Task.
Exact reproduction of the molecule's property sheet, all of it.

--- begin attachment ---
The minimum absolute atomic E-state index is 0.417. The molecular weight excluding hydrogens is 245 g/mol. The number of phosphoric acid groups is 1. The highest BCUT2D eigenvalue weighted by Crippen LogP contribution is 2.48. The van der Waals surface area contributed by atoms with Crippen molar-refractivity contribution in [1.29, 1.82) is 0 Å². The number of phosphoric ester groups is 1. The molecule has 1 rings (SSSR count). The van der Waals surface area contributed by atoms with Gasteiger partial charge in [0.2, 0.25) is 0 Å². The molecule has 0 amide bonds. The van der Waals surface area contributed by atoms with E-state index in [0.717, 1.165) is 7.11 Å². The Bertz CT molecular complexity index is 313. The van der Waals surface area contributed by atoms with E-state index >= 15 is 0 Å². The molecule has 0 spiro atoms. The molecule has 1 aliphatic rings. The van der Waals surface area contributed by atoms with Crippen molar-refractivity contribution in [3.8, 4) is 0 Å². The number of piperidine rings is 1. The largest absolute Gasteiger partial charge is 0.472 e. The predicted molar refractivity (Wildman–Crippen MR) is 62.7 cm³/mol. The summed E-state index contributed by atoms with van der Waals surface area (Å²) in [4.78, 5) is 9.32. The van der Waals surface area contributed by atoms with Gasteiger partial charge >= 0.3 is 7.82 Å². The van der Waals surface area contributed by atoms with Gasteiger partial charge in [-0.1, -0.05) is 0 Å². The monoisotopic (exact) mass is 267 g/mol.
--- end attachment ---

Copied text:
The minimum absolute atomic E-state index is 0.417. The molecular weight excluding hydrogens is 245 g/mol. The number of phosphoric acid groups is 1. The highest BCUT2D eigenvalue weighted by Crippen LogP contribution is 2.48. The van der Waals surface area contributed by atoms with Crippen molar-refractivity contribution in [1.29, 1.82) is 0 Å². The number of phosphoric ester groups is 1. The molecule has 1 rings (SSSR count). The van der Waals surface area contributed by atoms with Gasteiger partial charge in [0.2, 0.25) is 0 Å². The molecule has 0 amide bonds. The van der Waals surface area contributed by atoms with E-state index in [0.717, 1.165) is 7.11 Å². The Bertz CT molecular complexity index is 313. The van der Waals surface area contributed by atoms with E-state index >= 15 is 0 Å². The molecule has 0 spiro atoms. The molecule has 1 aliphatic rings. The van der Waals surface area contributed by atoms with Crippen molar-refractivity contribution in [3.8, 4) is 0 Å². The number of piperidine rings is 1. The largest absolute Gasteiger partial charge is 0.472 e. The predicted molar refractivity (Wildman–Crippen MR) is 62.7 cm³/mol. The summed E-state index contributed by atoms with van der Waals surface area (Å²) in [4.78, 5) is 9.32. The van der Waals surface area contributed by atoms with Gasteiger partial charge >= 0.3 is 7.82 Å². The van der Waals surface area contributed by atoms with Gasteiger partial charge in [-0.1, -0.05) is 0 Å². The monoisotopic (exact) mass is 267 g/mol.